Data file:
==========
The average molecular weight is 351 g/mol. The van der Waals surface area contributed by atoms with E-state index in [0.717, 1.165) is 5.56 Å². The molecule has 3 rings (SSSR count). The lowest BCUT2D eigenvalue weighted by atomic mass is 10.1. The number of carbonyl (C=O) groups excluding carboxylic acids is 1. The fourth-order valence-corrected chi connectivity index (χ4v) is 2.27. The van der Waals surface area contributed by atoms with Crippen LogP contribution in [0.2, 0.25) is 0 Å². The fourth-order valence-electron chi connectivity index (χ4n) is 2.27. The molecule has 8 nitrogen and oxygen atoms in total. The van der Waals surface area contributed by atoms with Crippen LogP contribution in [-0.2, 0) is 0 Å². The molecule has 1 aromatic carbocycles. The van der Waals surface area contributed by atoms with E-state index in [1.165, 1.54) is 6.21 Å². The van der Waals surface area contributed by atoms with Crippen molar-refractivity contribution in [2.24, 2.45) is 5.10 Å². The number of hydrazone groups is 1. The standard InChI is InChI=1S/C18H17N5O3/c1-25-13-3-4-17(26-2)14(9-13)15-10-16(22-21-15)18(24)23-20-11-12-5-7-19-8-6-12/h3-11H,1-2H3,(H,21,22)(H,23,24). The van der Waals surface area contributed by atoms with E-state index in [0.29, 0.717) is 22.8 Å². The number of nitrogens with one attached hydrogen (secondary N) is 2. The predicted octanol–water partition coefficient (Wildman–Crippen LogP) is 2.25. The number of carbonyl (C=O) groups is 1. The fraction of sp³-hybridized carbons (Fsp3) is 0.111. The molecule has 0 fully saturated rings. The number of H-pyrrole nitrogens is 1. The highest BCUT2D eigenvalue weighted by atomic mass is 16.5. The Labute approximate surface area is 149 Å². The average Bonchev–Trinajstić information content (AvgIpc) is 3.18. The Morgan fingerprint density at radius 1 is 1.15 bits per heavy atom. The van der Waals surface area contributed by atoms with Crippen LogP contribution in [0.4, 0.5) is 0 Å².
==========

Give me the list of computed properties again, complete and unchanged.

The average molecular weight is 351 g/mol. The van der Waals surface area contributed by atoms with E-state index in [0.717, 1.165) is 5.56 Å². The molecule has 3 rings (SSSR count). The lowest BCUT2D eigenvalue weighted by atomic mass is 10.1. The number of carbonyl (C=O) groups excluding carboxylic acids is 1. The fourth-order valence-corrected chi connectivity index (χ4v) is 2.27. The van der Waals surface area contributed by atoms with Crippen LogP contribution in [0.2, 0.25) is 0 Å². The fourth-order valence-electron chi connectivity index (χ4n) is 2.27. The molecule has 8 nitrogen and oxygen atoms in total. The van der Waals surface area contributed by atoms with Crippen LogP contribution in [-0.2, 0) is 0 Å². The molecule has 1 aromatic carbocycles. The van der Waals surface area contributed by atoms with E-state index in [1.165, 1.54) is 6.21 Å². The van der Waals surface area contributed by atoms with Crippen molar-refractivity contribution in [2.24, 2.45) is 5.10 Å². The number of hydrazone groups is 1. The standard InChI is InChI=1S/C18H17N5O3/c1-25-13-3-4-17(26-2)14(9-13)15-10-16(22-21-15)18(24)23-20-11-12-5-7-19-8-6-12/h3-11H,1-2H3,(H,21,22)(H,23,24). The van der Waals surface area contributed by atoms with E-state index in [0.29, 0.717) is 22.8 Å². The number of nitrogens with one attached hydrogen (secondary N) is 2. The predicted octanol–water partition coefficient (Wildman–Crippen LogP) is 2.25. The number of carbonyl (C=O) groups is 1. The fraction of sp³-hybridized carbons (Fsp3) is 0.111. The molecule has 0 fully saturated rings. The number of H-pyrrole nitrogens is 1. The highest BCUT2D eigenvalue weighted by atomic mass is 16.5. The Labute approximate surface area is 149 Å². The average Bonchev–Trinajstić information content (AvgIpc) is 3.18. The Morgan fingerprint density at radius 1 is 1.15 bits per heavy atom. The van der Waals surface area contributed by atoms with Crippen LogP contribution in [0.4, 0.5) is 0 Å².